Be Careful What You Wish For

by Laura Rowley

A number of years ago, psychologists Richard Ryan and Tim Kasser conducted a series of studies that found people who make the pursuit of money and materialism a top goal in life have lower well-being. They experienced higher anxiety, depressive symptoms, lower self-esteem, and more physical, behavioral, and relationship problems. They also scored lower on indicators testing for vitality (feeling alive and vigorous) and self-actualization. In studies done by Kasser and Ryan and others, the findings were similar across a variety of age groups, income levels, and countries.

Skeptics suggested that lower well-being was a function of the difficulty and stress involved in attaining those goals -- but once people achieved their aspirations, happiness would surely follow. Or, as the actor Johnny Depp told 'Vanity Fair' magazine this month, “Money doesn’t buy you happiness…but it buys you a big enough yacht to sail right up to it.”

A new study conducted by Ryan and two others followed graduating college students who set a range of goals at one- and two-year intervals. The goals were both extrinsic (money, status, personal image) and intrinsic (relationships, health, community involvement). The results confirmed the earlier work: People who sought riches and status -- even when they attained them -- were less satisfied with life than their peers. The research appears in the June issue of 'The Journal of Research in Personality'.

“Those who had the biggest increase in the amount of attainment of wealth, fame, and image actually showed no increase at all in well-being -- zero,” says Edward Deci, psychology professor at the University of Rochester, who co-authored the study with Ryan and Christopher Niemiec. “Even more startling, some of those people showed increases in ill-being, including depression and anxiety.”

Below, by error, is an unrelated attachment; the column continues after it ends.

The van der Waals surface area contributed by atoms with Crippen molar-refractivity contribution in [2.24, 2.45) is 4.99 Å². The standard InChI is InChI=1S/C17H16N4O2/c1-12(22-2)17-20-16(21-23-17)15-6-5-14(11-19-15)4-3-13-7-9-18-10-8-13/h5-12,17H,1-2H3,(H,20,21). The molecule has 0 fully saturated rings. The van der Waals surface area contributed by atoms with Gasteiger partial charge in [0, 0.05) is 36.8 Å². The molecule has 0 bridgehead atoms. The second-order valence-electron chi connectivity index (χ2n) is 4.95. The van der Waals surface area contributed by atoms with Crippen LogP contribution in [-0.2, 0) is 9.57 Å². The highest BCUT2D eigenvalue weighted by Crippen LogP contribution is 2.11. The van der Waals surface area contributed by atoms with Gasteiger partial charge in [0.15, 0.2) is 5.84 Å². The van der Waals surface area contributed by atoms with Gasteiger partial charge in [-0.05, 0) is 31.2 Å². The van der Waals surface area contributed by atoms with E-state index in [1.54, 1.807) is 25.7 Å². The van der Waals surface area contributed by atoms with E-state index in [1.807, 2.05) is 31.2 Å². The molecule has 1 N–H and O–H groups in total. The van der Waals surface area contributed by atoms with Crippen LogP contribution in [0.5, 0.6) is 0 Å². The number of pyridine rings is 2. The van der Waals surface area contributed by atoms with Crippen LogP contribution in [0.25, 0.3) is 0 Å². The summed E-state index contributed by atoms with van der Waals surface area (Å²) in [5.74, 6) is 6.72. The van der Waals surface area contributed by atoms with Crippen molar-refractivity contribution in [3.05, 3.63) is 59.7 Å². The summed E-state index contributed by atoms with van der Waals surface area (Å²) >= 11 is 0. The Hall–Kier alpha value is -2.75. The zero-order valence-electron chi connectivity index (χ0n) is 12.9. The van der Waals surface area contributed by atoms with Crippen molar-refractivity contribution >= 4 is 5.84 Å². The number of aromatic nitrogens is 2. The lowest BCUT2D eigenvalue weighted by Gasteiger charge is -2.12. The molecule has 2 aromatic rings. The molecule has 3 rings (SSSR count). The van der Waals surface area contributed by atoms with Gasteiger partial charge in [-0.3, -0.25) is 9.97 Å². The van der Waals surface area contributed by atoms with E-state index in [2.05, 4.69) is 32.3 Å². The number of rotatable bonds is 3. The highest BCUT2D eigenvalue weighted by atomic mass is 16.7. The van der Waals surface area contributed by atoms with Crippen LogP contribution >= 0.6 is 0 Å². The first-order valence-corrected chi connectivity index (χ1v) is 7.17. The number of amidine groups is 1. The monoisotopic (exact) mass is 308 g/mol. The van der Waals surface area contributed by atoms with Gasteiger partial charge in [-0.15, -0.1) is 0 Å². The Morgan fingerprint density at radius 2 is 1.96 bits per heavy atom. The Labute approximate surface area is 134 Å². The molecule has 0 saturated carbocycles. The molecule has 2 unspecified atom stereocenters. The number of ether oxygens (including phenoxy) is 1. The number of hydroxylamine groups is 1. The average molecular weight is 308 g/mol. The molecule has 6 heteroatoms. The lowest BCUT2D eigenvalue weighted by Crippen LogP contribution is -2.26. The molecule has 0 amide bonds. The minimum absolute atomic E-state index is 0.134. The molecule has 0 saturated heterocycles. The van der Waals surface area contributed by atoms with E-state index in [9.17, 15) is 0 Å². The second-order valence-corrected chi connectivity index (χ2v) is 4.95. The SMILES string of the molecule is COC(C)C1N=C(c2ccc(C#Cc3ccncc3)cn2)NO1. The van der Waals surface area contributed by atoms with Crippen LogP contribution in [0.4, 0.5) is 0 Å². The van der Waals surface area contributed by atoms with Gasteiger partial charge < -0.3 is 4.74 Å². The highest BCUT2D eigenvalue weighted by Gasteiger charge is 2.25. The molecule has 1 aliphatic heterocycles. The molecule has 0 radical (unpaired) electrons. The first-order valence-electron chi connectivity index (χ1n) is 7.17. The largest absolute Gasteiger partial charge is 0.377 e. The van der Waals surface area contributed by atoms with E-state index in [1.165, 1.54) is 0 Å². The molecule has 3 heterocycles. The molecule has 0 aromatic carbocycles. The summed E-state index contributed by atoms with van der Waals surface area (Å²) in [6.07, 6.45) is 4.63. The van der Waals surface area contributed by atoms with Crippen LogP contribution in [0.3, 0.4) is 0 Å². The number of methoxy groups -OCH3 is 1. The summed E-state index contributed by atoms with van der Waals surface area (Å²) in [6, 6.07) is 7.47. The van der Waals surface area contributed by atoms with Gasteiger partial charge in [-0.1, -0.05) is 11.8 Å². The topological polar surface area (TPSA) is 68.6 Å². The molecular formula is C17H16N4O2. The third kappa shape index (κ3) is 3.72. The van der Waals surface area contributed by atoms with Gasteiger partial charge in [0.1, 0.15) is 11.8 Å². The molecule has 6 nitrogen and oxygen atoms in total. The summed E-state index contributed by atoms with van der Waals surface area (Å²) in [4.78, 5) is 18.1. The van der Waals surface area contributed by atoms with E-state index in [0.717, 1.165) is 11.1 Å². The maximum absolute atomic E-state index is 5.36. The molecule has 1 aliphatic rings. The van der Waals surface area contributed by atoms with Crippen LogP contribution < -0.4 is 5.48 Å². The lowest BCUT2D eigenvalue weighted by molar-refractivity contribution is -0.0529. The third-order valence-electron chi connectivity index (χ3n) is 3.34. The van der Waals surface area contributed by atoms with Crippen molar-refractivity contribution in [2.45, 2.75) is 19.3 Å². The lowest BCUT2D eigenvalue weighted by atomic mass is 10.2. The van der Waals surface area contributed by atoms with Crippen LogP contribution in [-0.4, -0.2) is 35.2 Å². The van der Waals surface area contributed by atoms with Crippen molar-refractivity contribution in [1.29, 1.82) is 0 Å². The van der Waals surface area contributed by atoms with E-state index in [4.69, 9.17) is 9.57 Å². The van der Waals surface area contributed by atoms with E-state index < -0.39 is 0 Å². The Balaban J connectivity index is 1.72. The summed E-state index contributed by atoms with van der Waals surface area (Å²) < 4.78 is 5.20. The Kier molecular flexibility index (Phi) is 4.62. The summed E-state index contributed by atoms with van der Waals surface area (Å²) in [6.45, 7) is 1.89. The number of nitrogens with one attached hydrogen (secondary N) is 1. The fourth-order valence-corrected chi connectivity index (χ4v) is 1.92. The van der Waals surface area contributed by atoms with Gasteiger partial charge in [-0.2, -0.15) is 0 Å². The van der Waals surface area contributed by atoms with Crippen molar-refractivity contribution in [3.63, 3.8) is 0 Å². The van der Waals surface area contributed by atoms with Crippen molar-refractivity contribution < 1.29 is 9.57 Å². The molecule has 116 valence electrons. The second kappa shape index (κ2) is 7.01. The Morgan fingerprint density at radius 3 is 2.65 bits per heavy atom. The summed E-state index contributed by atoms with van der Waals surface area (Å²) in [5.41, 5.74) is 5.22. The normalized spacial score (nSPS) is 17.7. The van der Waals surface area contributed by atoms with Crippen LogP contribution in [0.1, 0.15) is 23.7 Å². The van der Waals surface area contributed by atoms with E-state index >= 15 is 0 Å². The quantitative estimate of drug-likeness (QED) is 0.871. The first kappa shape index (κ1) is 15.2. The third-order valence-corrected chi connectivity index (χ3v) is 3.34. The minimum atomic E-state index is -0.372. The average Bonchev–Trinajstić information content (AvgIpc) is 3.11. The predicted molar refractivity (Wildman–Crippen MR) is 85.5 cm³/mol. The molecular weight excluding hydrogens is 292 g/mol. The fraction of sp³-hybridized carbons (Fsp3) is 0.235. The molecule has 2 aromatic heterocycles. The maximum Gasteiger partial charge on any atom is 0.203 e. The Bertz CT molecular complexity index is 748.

Three Fundamental Needs

The researchers hypothesized that pursuing and attaining different goals would lead to different consequences depending on how they satisfy basic psychological needs -- part of a larger concept known as self-determination theory. Says Deci, “We believe there are three fundamental needs that have to be met to be psychologically healthy: relatedness -- to have relationships with other people and feel a sense of belonging and inclusion; to feel competent, like you can effectively manage in the world and have an impact on the world; and autonomy or self-initiation -- that what you do is in line with your basic interests and values, and you’re not doing it just because someone is pushing you around.”

The researchers measured three factors at year one and year two: the degree to which a subject attained their goals, the degree to which well-being rose or fell, and the degree to which he or she experienced satisfaction of basic psychological needs. “What we found," says Deci, "is when people had attained more of the extrinsic goals, they tended not to experience increases in basic needs satisfaction in autonomy, competence, and relatedness -- and that in turn predicted ill-being.”